Hit & Run vs. Relational Selling
There really are two basic types of selling even though there are countless categories of goods and services. While referred to by various names, I call them hit and run, vs. relational selling. What separates the two is the potential for repeat business. Hit and run sales most typically involves a onetime purchase like the proverbial used car or door to door sales.
Relational selling has the potential, and typically a goal, to sell goods and / or services to the same person with some degree of frequency or consistency over an indefinite but hopefully long period of time.
Hit and run focuses on the product, relational on the customer. Compared to relational selling, the odds of closing the sale to someone on their first encounter are actually fairly high if the sales associate has the “skills and drive”, but it also has a real downside as the trade off.
Relational selling as the name implies requires establishing and developing a relationship prior to making the first sale. An example would be selling mattresses at the wholesale level to a retailer. In some cases, this may take years.
It’s the Same for the Shopper
The attitude of the mattress shopper is most often considered a “Hit and Run” purchase. Forming any kind of relationship with the RSA is not even on their radar screen. What’s the point? It’s a one time purchase. At least for the length of the warranty, 10 years or more.
It’s just the nature of the beast. Mattress retail sales does lend itself to being Hit and Run. After all, we do know that usually, you really do only have one shot at it. Statistics show that if someone leaves without buying, they will probably buy elsewhere. This creates urgency or even desperation and can lead to some really poor practices. Unfortunately this is why many consumers lump us in with the above mentioned used car and door to door salesman stereotype.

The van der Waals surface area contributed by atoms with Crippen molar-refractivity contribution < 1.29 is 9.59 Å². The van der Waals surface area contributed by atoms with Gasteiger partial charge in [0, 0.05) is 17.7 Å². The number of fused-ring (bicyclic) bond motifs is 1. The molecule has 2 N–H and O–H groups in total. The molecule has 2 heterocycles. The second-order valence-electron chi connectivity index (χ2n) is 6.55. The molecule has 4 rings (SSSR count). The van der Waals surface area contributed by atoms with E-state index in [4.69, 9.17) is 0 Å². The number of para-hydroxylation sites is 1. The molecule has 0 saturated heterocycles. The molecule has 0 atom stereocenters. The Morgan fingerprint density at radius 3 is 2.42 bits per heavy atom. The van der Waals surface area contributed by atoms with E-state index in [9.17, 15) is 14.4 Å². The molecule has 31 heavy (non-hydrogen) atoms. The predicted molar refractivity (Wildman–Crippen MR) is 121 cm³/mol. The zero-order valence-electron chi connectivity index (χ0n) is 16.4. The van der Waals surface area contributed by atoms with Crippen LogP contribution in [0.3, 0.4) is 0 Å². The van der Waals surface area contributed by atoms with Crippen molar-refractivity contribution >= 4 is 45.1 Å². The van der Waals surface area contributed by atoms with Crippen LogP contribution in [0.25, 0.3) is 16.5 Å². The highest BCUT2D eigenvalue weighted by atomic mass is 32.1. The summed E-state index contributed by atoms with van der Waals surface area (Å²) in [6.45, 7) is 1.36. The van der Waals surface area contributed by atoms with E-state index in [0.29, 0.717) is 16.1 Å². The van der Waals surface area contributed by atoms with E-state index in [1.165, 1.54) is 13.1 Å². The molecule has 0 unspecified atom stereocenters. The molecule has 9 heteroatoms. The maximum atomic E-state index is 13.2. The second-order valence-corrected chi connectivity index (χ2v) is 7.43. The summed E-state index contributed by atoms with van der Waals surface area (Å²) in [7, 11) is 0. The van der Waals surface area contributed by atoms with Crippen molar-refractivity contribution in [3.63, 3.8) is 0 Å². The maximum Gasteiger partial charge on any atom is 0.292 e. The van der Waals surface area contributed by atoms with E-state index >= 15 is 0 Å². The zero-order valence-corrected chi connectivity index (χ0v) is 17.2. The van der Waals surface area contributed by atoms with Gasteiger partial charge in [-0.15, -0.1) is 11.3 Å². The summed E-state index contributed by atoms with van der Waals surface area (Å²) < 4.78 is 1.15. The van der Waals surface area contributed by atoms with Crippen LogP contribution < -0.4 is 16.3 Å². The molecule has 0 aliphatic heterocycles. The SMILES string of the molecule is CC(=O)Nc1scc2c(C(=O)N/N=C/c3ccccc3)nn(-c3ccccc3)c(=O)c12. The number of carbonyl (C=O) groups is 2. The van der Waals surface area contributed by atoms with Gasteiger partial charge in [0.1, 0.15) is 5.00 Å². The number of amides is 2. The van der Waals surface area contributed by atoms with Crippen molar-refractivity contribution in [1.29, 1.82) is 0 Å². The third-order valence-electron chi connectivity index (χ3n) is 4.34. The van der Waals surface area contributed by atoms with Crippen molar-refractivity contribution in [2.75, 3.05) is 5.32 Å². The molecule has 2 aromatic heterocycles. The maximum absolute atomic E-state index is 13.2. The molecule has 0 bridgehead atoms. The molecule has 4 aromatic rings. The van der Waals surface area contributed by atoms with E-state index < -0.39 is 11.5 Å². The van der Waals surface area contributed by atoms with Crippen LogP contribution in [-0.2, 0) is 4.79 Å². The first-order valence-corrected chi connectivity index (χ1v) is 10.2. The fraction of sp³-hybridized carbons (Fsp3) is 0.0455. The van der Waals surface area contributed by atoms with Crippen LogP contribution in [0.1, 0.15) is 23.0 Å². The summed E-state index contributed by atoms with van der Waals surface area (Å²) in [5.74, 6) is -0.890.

It doesn’t have to be this way.
But the truth is, you have the ability to change the entire dynamic and change consumer impression of our industry one customer at a time by approaching the selling process in a relational manner. You really can develop a clientele and build a long term business. The frequency or purchase may not be often, but while people sleep on their mattress for many years, they do have other needs that arise. In addition, relational selling seeks referrals by using testimonials from satisfied customers. We all know, word of mouth is the best way to build a business.
But the real benefit to relational selling is that it creates a unique buying experience for your customers resulting in increased sales of higher quality goods.
Let’s take a closer look at some of the differences between Hit and Run and Relational Selling.
Compare the characteristics below in no particular order:
Hit & Run Relational
Short term Long term
Spend a little time comparing and considering the two columns. Adopting the attitudes, concepts and practices in the Relational column will certainly pay bigger dividends for everyone involved.
“If you make a sale, you can make a living. If you make an investment of time and good service in a customer, you can make a fortune.” Jim Rohne